City 'May' Know Soon About $3 Million Grant

City officials hope to know by May if a $3 million grant is approved for the former Chrysler stamping plant

As demolition of the former Chrysler stamping plant signals the end of an era, the city could be rewarded for its cleanup and future endeavors.

At a public hearing last week, Twinsburg officials updated residents on a (CORF), which the city is applying for. The city should know if its application was approved when the Clean Ohio Council meets in May.

CORF is a state program that provides money to communities to clean up and restore contaminated properties.

The grant would help the city cover costs to complete "remediation and demolition activities at the 167-acre CornerStone Business Park," the application states.

"Obviously this is an important project to us," Larry Finch, the director of planning and community development, said.

According to Finch, development of the property could mean:

  • 3,200 employees
  • $128 million in wages
  • $2.5 million in local tax income revenue
  • $4.5 millino in state income tax revenue

Kristy Hull from Grubb & Ellis Company, representing the property owners, said demolition of the stamping plant could be finished by July or August. The demolition would mean the entire building--including the high-bay--which developers originally planned to keep.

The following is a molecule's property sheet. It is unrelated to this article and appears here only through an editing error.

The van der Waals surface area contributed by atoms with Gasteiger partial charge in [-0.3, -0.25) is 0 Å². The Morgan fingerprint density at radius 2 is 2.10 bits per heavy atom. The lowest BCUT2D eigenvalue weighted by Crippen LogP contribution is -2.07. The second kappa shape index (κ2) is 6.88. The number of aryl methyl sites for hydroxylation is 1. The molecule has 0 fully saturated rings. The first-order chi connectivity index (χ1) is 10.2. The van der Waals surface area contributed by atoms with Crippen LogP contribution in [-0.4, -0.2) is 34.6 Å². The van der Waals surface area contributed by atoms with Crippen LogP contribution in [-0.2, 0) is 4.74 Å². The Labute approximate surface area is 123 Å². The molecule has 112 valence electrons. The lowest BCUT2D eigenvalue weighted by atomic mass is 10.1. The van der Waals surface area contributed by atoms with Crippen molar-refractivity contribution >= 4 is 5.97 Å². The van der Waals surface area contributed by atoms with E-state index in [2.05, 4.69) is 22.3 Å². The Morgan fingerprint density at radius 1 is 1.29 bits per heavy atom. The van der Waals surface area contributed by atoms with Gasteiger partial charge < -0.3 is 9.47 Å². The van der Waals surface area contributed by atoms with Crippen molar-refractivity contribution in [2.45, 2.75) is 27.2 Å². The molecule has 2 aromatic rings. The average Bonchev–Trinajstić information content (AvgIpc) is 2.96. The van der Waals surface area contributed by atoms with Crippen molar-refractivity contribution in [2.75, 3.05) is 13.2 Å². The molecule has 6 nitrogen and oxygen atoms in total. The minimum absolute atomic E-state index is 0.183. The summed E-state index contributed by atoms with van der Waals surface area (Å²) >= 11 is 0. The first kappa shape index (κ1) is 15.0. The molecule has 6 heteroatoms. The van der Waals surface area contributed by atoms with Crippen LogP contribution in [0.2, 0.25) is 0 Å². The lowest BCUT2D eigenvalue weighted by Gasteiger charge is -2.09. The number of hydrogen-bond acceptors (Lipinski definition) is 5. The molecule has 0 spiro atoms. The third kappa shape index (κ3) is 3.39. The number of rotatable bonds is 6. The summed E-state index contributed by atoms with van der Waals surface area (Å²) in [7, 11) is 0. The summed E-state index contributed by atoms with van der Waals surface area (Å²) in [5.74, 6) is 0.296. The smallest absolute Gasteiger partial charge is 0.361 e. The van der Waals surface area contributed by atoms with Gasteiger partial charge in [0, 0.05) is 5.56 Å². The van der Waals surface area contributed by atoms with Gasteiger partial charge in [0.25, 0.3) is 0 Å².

"They decided to demolish it and start with a clean slate," Hull said.

The grant money from CORF would help with the environmental cleanup from the project.

"This project epitomizes what CORF is about: Addressing environmental concerns," Hull said.

Karyn Selle, representing the environmental engineering firm Hull & Associates, Inc., said that 5,593 cubic yards of affected soils and asbestos-containing materials will all be removed from the site. However, she was surprised there wasn't more damage.

"Generally, the site doesn't have much contamination at all," Selle said. She did mention, however, that there was some oil accumulation along the property's train rails, but it's "not bad for a manufacturing site."

The application is currently in the local competition stage, but there is no competition. It will then move on the the state level. In total the Ohio Department of Development received 20 applications requesting over $32 million.


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